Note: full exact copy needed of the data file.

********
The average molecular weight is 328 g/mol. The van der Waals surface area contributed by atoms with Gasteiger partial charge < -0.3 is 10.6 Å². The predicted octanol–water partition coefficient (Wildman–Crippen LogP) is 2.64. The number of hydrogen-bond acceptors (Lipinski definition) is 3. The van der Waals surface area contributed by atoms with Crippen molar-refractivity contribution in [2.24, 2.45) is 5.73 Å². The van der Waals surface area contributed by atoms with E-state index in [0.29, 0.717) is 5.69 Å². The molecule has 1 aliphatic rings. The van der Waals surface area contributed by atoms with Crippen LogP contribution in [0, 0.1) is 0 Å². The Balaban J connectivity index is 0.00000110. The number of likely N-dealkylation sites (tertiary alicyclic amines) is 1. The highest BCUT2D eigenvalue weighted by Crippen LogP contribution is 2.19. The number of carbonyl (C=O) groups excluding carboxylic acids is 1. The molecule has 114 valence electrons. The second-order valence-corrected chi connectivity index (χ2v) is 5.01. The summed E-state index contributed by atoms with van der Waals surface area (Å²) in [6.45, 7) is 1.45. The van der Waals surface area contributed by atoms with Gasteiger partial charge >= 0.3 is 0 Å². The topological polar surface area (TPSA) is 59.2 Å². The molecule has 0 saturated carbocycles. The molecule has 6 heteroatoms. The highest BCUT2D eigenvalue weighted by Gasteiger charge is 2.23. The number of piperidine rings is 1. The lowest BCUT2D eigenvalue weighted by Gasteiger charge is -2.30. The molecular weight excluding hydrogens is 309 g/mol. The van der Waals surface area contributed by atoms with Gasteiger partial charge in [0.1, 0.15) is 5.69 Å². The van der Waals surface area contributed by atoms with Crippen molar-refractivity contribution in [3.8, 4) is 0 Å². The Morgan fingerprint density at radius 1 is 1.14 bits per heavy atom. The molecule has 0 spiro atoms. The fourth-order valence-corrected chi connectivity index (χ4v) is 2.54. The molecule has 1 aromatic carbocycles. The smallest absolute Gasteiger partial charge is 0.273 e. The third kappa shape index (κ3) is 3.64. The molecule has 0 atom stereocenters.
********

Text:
The average molecular weight is 328 g/mol. The van der Waals surface area contributed by atoms with Gasteiger partial charge < -0.3 is 10.6 Å². The predicted octanol–water partition coefficient (Wildman–Crippen LogP) is 2.64. The number of hydrogen-bond acceptors (Lipinski definition) is 3. The van der Waals surface area contributed by atoms with Crippen molar-refractivity contribution in [2.24, 2.45) is 5.73 Å². The van der Waals surface area contributed by atoms with E-state index in [0.29, 0.717) is 5.69 Å². The molecule has 1 aliphatic rings. The van der Waals surface area contributed by atoms with Crippen LogP contribution in [0, 0.1) is 0 Å². The Balaban J connectivity index is 0.00000110. The number of likely N-dealkylation sites (tertiary alicyclic amines) is 1. The highest BCUT2D eigenvalue weighted by Crippen LogP contribution is 2.19. The number of carbonyl (C=O) groups excluding carboxylic acids is 1. The molecule has 114 valence electrons. The second-order valence-corrected chi connectivity index (χ2v) is 5.01. The summed E-state index contributed by atoms with van der Waals surface area (Å²) in [6.45, 7) is 1.45. The van der Waals surface area contributed by atoms with Gasteiger partial charge >= 0.3 is 0 Å². The topological polar surface area (TPSA) is 59.2 Å². The molecule has 0 saturated carbocycles. The molecule has 6 heteroatoms. The highest BCUT2D eigenvalue weighted by Gasteiger charge is 2.23. The number of piperidine rings is 1. The lowest BCUT2D eigenvalue weighted by Gasteiger charge is -2.30. The molecular weight excluding hydrogens is 309 g/mol. The van der Waals surface area contributed by atoms with Gasteiger partial charge in [0.1, 0.15) is 5.69 Å². The van der Waals surface area contributed by atoms with Crippen molar-refractivity contribution in [3.8, 4) is 0 Å². The Morgan fingerprint density at radius 1 is 1.14 bits per heavy atom. The molecule has 0 spiro atoms. The fourth-order valence-corrected chi connectivity index (χ4v) is 2.54. The molecule has 1 aromatic carbocycles. The smallest absolute Gasteiger partial charge is 0.273 e. The third kappa shape index (κ3) is 3.64. The molecule has 0 atom stereocenters.